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Remember... it is okay to not be okay.

 Papua New Guinea Sculpture Garden. Credit: Andrew Brodhead /

The Process

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There are two methods of approaching the Protected Identity Harm (PIH) Reporting process. 

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PIH Reporting Process Methods

  • The Data Route: A person is solely interested in letting the University know about an incident for data collection purposes. This can be done anonymously and can be done by anyone in the world. There is one step and that is to report the incident via our form.
  • The Connection Route: A person is interested in getting a response and potential resolution from an administrator directed towards themselves or a community AND sharing data. The connection route is targeted towards students, however, faculty and staff have some options for a response. This route is not anonymous and includes three steps:
    • Report. Use the form to report an incident. You must include your contact information.
    • Response. Meet with (a) staff member(s): Discuss issues or concerns 
    • Resolution. There are a menu of choices, ex: restorative justice, healing circle, mediation to help move towards resolution. This step is only for students. 

Protected Identity Harm Reporting Timeline

5 Overall Steps from Reporting to Resolution

Before you begin the process, we encourage you to assess your concerns. Check out FAQs for more information to give you a sense of considerations for reporting and FAQs. There are resources for students who need to connect with someone immediately.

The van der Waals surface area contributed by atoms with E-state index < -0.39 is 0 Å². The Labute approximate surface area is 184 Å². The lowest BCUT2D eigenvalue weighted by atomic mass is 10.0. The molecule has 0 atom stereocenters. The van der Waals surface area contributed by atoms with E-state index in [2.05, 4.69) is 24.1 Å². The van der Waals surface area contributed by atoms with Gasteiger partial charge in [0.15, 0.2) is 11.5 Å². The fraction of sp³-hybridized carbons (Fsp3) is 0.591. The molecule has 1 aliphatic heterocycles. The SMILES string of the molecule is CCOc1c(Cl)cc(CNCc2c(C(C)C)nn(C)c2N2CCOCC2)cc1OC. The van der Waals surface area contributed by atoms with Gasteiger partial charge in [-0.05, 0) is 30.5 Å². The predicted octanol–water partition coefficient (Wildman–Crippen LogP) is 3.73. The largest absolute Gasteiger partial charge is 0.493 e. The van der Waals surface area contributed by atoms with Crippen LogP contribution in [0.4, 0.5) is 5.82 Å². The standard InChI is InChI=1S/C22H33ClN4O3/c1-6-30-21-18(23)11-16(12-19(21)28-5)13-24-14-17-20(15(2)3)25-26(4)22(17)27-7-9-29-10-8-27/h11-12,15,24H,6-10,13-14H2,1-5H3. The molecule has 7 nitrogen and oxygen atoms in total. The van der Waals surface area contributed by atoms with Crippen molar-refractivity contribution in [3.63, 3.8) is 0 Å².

1. Incident Reported. Fill out the Protected Identity Harm Reporting Form if you wish to report an incident. This can be done anonymously.  
  2. Automated Response Sent. You will receive an automated response from the system if you choose to disclose contact information. The message includes information about next steps. 
  3. Staff Member Responds. A Student Affairs staff member will review your report and analyze it to give you a curated response and options for next steps depending on the circumstances and your wishes. It is your choice about what you want to do next. *If the PIH incident reports a hate crime or harassment, appropriate offices will be contacted. 
  4. Meeting Scheduled. If a student so chooses we will schedule an initial meeting with Student Affairs staff and/or campus partners, including graduate student GLO Deans, undergraduate support staff, Centers for Equity, Community and Leadership staff, or others.
  5. Path to Resolution. If a student so chooses the Student Affairs staff managing PIH Reporting will work with campus partners and students to help bring resolution to a case. Some examples include mediated conversations, restorative justice sessions, or Indigenous circle practices.
    • Information is shared with the responding party, if applicable and if the informing party so chooses.
    • If the responding party does not want to participate in this voluntary process, the team of staff (from Step #5) will work with the informing party to develop a resolution that allows them to feel heard and supported.
    • If the incident rises to the level of community harm, the resolution will involve support to the community. 
Note: View high resolution PDF by tapping on graphic
Palo Alto, CA USA May 20, 2017: Main Camus of Stanford University. Credit: spvvk / Deposit Photos


Members of Stanford's communities may learn more about reporting here.

 Pillar details, Encina Hall. Credit: Andrew Brodhead /


Responding to an incident also happens in two different ways.

 Bikes parked outside of the Bass Biology Research Building. Credit: Andrew Brodhead /


The resolution part of the process only applies to students, either as individuals or as part of a community. 

"Walking the Farm", an annual 23.5-mile trek of the perimter of Stanford lands. Credit Linda A. Cicero / Stanford News Service


We've gathered together our most frequently asked questions in one space for our communities to explore.